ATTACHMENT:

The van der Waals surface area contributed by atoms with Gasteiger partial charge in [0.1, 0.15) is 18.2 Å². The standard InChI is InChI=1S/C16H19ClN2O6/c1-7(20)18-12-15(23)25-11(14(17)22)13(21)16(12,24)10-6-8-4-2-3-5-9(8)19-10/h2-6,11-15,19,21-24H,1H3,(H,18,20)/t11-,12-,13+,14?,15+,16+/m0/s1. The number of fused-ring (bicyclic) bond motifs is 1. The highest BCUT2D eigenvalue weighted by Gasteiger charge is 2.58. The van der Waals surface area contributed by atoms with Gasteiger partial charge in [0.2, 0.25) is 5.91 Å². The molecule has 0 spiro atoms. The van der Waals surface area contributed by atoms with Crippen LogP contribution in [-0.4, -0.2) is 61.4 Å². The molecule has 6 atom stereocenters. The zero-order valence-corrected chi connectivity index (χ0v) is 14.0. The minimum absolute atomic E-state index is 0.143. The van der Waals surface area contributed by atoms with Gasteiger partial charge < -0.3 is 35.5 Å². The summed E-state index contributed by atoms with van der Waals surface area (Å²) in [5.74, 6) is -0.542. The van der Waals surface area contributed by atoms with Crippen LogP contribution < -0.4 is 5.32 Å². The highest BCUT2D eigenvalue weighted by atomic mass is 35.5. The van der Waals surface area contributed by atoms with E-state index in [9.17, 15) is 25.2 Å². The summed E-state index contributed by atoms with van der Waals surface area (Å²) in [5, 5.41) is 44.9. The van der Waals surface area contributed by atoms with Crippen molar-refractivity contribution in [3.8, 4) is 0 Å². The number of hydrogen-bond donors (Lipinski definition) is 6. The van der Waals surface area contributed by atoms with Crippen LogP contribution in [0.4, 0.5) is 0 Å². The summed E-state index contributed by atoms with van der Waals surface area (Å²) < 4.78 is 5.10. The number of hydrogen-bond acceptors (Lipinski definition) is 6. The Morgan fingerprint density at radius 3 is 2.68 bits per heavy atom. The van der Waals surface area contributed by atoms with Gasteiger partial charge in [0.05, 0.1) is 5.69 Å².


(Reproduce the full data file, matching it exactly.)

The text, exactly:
The van der Waals surface area contributed by atoms with Gasteiger partial charge in [0.1, 0.15) is 18.2 Å². The standard InChI is InChI=1S/C16H19ClN2O6/c1-7(20)18-12-15(23)25-11(14(17)22)13(21)16(12,24)10-6-8-4-2-3-5-9(8)19-10/h2-6,11-15,19,21-24H,1H3,(H,18,20)/t11-,12-,13+,14?,15+,16+/m0/s1. The number of fused-ring (bicyclic) bond motifs is 1. The highest BCUT2D eigenvalue weighted by Gasteiger charge is 2.58. The van der Waals surface area contributed by atoms with Gasteiger partial charge in [0.2, 0.25) is 5.91 Å². The molecule has 0 spiro atoms. The van der Waals surface area contributed by atoms with Crippen LogP contribution in [-0.4, -0.2) is 61.4 Å². The molecule has 6 atom stereocenters. The zero-order valence-corrected chi connectivity index (χ0v) is 14.0. The minimum absolute atomic E-state index is 0.143. The van der Waals surface area contributed by atoms with Gasteiger partial charge < -0.3 is 35.5 Å². The summed E-state index contributed by atoms with van der Waals surface area (Å²) in [5.74, 6) is -0.542. The van der Waals surface area contributed by atoms with Crippen LogP contribution < -0.4 is 5.32 Å². The highest BCUT2D eigenvalue weighted by atomic mass is 35.5. The van der Waals surface area contributed by atoms with E-state index in [9.17, 15) is 25.2 Å². The summed E-state index contributed by atoms with van der Waals surface area (Å²) in [5, 5.41) is 44.9. The van der Waals surface area contributed by atoms with Crippen molar-refractivity contribution in [3.8, 4) is 0 Å². The number of hydrogen-bond donors (Lipinski definition) is 6. The van der Waals surface area contributed by atoms with Crippen LogP contribution in [0.4, 0.5) is 0 Å². The summed E-state index contributed by atoms with van der Waals surface area (Å²) < 4.78 is 5.10. The number of hydrogen-bond acceptors (Lipinski definition) is 6. The Morgan fingerprint density at radius 3 is 2.68 bits per heavy atom. The van der Waals surface area contributed by atoms with Gasteiger partial charge in [0.05, 0.1) is 5.69 Å².